You see what I claim is that we may replace simply connected by connected. Since multiply connected regions are unions of simply connected ones with cuts, whatever that means. Let me show you what I'm saying here. Look at this multiply connected region here. What I'm saying is suppose I were to cut this region, I can then visualize this as the union of two simply connected regions.

In fact, if I have a piece of paper in my pocket, I think we might as well-- the entire two parts of calculus are almost over, and I've never done an experiment for you. Here's one I think even I can handle.

Here's a connected region. It's a piece of paper. I'll fold it. And I'll now make it. It's simply connected, because there are no holes in it. I will now undo that. I will make the region connected but now multiply connected. You see there's a hole in it.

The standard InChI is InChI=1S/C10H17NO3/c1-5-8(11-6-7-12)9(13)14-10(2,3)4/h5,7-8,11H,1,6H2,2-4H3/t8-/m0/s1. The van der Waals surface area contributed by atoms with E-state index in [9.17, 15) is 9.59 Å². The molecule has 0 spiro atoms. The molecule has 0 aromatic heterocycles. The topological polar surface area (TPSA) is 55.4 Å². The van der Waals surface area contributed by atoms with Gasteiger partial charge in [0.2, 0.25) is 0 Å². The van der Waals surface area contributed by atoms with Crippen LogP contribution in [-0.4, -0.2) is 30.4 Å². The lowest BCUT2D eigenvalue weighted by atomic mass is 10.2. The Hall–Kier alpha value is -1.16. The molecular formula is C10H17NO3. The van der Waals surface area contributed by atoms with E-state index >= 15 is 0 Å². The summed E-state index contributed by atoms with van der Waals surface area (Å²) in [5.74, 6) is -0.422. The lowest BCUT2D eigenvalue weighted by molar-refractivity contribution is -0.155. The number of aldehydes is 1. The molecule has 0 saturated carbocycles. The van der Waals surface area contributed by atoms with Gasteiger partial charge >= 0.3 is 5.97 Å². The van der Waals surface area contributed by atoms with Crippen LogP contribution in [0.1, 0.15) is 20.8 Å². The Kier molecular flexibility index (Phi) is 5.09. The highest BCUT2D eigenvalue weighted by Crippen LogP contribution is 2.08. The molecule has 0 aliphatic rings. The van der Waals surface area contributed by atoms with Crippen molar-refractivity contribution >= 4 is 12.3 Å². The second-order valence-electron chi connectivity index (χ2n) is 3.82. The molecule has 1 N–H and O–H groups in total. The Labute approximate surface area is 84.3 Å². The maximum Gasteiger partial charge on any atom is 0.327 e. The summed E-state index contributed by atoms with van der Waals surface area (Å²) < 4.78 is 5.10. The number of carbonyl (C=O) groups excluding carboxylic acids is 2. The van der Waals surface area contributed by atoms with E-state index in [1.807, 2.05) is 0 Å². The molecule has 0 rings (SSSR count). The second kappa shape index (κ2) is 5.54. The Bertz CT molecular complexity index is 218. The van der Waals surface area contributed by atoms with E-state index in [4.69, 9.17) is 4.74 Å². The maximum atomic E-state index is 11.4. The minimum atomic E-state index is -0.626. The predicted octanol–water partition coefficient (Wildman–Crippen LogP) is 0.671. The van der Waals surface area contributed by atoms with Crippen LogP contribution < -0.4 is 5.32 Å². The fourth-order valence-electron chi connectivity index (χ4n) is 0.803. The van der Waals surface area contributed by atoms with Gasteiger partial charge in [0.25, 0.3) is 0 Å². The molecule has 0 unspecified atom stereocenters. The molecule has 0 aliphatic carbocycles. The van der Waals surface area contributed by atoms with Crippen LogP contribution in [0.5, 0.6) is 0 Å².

And all I'm saying is if I cut this region, not necessarily along a straight line. All I've got to do is to cut it. If I cut this region, then what I have are two simply connected regions that can be viewed as being fit together this way. But to see them clearly, we can just separate them. But the reason I wanted to cut them for you is to see that I can actually fit these together.

And notice that the cut that joins these two from a theoretical point of view has no thickness. Right? That's just a line that joins these two. And here's the key point.

You see physically, certainly if I put a cut inside the region, the resulting picture is different than with the cut missing. In other words, I can distinguish between the shape that I've drawn without the accentuated chalk mark in here and the shape that I have with the accentuated chalk mark in here.

But here's the key point. First of all, as far as computing a double area is concerned, the cut having no thickness has zero area. So if somehow I were to compute the area of the region r without the cut, I would expect to get the same area. Or if I were to compute whatever you want to call this, the density or what have you, if I want to compute the mass of the region r with the cut, it should be the same as the mass without the cut, because the difference is essentially what? A set of points which has zero area.